The U.S. Small Business Administration (SBA) has sent out a reminder that the deadline to apply for economic disaster loans for small, nonfarm businesses in eight Texas counties is approaching.
Deadline to apply for EIDL loans due to Texas drought is approaching
Director Tanya N. Garfield of the SBA’s Disaster Field Operations Center-West Texas reminded non-farm small businesses of the August deadlines to apply for an SBA federal disaster loan for economic injury. The low-interest loans were offered to compensate for economic losses due to the drop in income caused by the drought.
Texas EIDL deadlines are approaching
The deadline for main counties Fisher, Jones and Scurry is August 15 and is the same for neighboring counties Borden, Callahan, Garza, Haskell, Kent, Mitchell, Nolan, Shackelford, Stonewall and Taylor.
The deadline for primary counties Camp, Franklin, Hopkins, Knox, Titus, Upshur and Wood is August 22, and is the same deadline for neighboring counties Baylor, Delta, Foard, Gregg, Harrison, Haskell, Hunt, King , Marion, Morris, Rains, Red River, Smith, Stonewall, Throckmorton and Van Zandt.
The loan interest rate is as low as 2.83% for businesses and 1.875% for private non-profit organizations. Terms can be up to 30 years, with actual loan amounts and terms to be determined by the SBA, which bases them on each applicant’s financial situation.
Helping businesses meet their working capital needs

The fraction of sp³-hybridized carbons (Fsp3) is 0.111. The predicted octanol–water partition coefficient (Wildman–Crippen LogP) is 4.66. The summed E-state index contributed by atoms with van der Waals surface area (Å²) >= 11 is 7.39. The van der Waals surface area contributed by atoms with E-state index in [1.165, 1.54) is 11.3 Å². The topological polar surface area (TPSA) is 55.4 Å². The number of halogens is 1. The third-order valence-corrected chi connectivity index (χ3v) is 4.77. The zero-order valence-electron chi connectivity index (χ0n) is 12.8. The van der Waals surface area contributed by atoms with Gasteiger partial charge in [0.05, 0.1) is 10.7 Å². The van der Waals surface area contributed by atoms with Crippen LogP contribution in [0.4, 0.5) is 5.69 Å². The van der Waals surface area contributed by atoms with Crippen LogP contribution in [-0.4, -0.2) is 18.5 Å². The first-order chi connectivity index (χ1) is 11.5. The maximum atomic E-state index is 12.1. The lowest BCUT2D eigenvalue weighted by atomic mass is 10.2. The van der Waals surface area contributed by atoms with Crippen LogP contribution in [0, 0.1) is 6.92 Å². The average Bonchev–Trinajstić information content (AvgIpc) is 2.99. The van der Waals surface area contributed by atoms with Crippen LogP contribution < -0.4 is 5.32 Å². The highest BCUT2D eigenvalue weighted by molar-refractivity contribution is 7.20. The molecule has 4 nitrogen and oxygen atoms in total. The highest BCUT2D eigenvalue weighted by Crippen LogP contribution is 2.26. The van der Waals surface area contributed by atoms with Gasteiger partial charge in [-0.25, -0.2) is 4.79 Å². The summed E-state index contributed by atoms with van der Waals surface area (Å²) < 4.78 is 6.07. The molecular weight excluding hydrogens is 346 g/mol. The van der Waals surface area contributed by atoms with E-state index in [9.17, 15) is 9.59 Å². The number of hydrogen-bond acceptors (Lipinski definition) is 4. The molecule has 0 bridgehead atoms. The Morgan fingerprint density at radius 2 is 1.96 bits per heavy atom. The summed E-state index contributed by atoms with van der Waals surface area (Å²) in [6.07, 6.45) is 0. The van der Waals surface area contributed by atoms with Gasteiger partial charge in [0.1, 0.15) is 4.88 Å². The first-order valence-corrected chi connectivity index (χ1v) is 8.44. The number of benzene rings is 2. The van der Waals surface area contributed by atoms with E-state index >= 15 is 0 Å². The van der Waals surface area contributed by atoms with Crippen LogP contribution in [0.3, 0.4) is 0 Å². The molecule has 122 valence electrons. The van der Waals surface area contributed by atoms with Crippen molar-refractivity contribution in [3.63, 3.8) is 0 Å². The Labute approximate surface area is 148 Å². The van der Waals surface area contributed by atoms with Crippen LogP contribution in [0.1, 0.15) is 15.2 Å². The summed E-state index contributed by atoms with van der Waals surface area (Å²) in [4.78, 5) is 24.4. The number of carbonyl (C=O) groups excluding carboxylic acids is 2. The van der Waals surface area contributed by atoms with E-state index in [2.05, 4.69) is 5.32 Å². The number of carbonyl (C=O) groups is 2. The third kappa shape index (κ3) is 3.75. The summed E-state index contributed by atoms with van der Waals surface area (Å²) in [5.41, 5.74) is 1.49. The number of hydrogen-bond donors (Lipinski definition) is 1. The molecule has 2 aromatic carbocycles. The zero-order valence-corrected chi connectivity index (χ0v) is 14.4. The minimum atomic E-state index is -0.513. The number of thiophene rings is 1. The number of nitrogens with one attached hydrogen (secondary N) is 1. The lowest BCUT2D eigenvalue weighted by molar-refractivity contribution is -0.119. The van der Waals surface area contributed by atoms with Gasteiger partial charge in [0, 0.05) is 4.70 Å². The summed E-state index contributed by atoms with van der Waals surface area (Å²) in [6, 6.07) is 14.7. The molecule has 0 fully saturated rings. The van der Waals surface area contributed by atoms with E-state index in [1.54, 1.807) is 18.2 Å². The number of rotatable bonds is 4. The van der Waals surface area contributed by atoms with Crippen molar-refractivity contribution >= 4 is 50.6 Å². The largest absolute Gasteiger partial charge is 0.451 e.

Director Garfield said small non-farm businesses, small agricultural cooperatives, small businesses engaged in aquaculture and most private non-profit organizations of any size can apply Economic Disaster Loans up to $2 million. The loans are intended to help these businesses meet working capital needs caused by disasters.
“Economic disaster loans can be used to pay fixed debts, payroll, accounts payable and other bills that cannot be paid due to the impact of the disaster,” said director Garfield.
“SBA eligibility covers both economic impacts on businesses dependent on farmers and ranchers who have suffered agricultural production losses caused by disasters and businesses directly affected by disasters. Economic loss assistance is available whether or not the claimant has suffered property damage. »
Texas Drought Monitor Ratings
Texas has experienced many droughts over the years and has a specialized Drought Watch Service that updates weekly to show drought conditions in the Lone Star State.
The Drought Monitor uses a five category system, D0 meaning ‘abnormally dry’ conditions and represented by the color yellow on the drought map. These conditions typically result in delayed forage germination, reduced hay cutting, and increased grass fires. The next category is D1 which stands for “moderate drought” and is represented by a pale pink color on the drought map. These conditions delay dryland crops and lead to an increase in the frequency of forest fires.
The next category is D2 which means “severe drought” and is represented by the orange color on the drought map. Expect poor grazing conditions and the increased risk of wildfire necessitating burning bans. Category D3 means “extreme drought” and is represented by the color red on the drought map. There will be dust and sand storms as well as huge crop yield reductions.
The last category is D4 and means “exceptional drought” and is represented by a dark red color on the drought map. These conditions lead to significant financial losses in the seafood, forestry, tourism and agricultural sectors.
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